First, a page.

If a contract had a clause that says the employer can boot you off the job for not tying your shoelaces, would it be upheld by the courts? In England, quite possibly; other countries are more sensible …
What do you make of this clause? it appears in a UK developer's home-made contract document. "The employer may, at any time forthwith terminate this building contract in whole or part – whether for breach or for convenience." There follows some carry-on about what shall be paid to the builder in those circumstances. Put shortly, the most it will get if its employment is terminated is the price of the work done so far. So, having bagged the £2m contract, you are booted off having done 10 bobs' worth. Upset? An English lawyer will say: you made your bed, lie in it. The contractual bumf reigns supreme – and you could have said no. There is deemed equality of bargaining power. This is fiction of course: there is no real equality of bargaining power when there is so much "take it or leave it", particularly in construction.

But why whinge anyway? The reason for triggering termination may be fair. Perhaps the project was being funded piecemeal by donations or grants that ran out. So, a fair use of the termination applies. But say the employer uses the clause to hive off a lump of your work to a firm that will do it cheaper.

Or, what if the employer loses his temper and terminates out of spite? Or what if the clause is used, in your language, as blackmail? Does the contract still reign supreme? In other words, can the contract be used if good faith is absent? It is difficult to define good faith, but what I mean is the use of a contractual right in an excessive or oppressive or tricky way, or for a purpose that was not intended. It is the use of the contract to exploit a turn of events that causes a loss to one party.

Many European and US legal systems recognise and enforce an overriding principle: that in making and carrying out contracts, parties should be acting in good faith. English law has committed itself to no such overriding principle. It has knocked on the door – Lord Denning often talked of good faith – but, by and large, it has used piecemeal solutions to problems of fairness.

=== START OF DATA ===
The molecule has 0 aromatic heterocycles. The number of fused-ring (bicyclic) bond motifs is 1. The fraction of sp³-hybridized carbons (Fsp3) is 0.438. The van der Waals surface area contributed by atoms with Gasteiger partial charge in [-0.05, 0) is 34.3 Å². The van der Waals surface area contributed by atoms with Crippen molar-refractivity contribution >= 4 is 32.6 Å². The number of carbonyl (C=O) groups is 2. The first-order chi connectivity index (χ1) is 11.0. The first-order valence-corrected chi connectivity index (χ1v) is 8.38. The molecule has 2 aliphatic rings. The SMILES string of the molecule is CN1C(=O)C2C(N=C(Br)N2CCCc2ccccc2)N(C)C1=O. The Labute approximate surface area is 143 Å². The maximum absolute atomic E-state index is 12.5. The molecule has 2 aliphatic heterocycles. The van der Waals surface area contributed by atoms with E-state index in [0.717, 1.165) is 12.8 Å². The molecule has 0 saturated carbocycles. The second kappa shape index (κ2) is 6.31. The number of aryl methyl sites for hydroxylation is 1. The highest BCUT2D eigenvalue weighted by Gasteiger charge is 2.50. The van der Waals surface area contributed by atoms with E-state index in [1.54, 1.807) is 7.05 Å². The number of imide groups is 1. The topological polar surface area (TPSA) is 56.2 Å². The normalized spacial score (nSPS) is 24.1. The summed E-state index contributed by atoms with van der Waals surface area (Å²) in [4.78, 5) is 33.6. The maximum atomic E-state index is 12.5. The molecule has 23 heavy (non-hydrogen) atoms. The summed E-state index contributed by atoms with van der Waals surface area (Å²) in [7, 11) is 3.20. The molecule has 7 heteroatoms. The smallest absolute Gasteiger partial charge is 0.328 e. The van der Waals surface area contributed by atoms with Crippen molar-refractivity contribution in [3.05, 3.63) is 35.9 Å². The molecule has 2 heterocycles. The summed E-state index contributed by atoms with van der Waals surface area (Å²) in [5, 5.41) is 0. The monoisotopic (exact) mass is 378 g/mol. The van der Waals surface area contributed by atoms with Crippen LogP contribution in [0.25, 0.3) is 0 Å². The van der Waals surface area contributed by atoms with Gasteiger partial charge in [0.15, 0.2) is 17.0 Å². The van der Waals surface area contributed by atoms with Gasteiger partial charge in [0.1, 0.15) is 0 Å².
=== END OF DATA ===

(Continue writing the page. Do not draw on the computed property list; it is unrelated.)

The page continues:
Parliament has occasionally had to intervene; it did so last year to oust or limit pay-when-paid clauses. Remedies often lie in the hands of the judges, which is unfair because some will apply the contract strictly, whereas others will see the force of an argument based on interpreting the contractual intentions – which may be similar, in effect, to enforcing the principle of good faith.

But say the employer loses his temper and uses a termination clause out of spite? Does the contract still reign supreme?

But if plain and simple contract provisions are used deviously, are they to be enforced? It so happens that a lecture on this topic was recently given by leading construction barrister John Tackerberry QC. He looked at termination for convenience and termination for trivial breach clauses.

The "convenience" termination has been in use in the USA for generations. It began as a war clause or "government reason" clause, yet was wide enough to allow termination at the absolute discretion of the employer. But the US courts later locked on to the legal concept of good faith. They strike down not the clause itself, but the improper use of that clause. They ask what is the purpose of its use this time? Is it an unconscionable motive? In the USA, if the English developer with such a clause in his home-made contract tried to deploy it as a weapon, it would fail for "want of good faith". If the US clause has recently crept into English construction contracts, shouldn't it also come with a kitbag full of good faith? The Australian courts have also looked at termination clauses for trivial breach. They recognised that neglecting to comply with a direction of the employer, however minor, might be enough to terminate.

Tackerberry's opinion was that such a clause makes the contract unworkable. No contractor in its right mind would enter into a contract under which such a thing could happen. The reasonable contractor, the reasonable employer and the reasonable onlooker would all assume that such a result should not come about except with good reason. The phrase "good faith" gives way to a test of reasonableness. The argument, in my humble view, would have more effect if the principle of good faith in contract law were recognised by the English courts.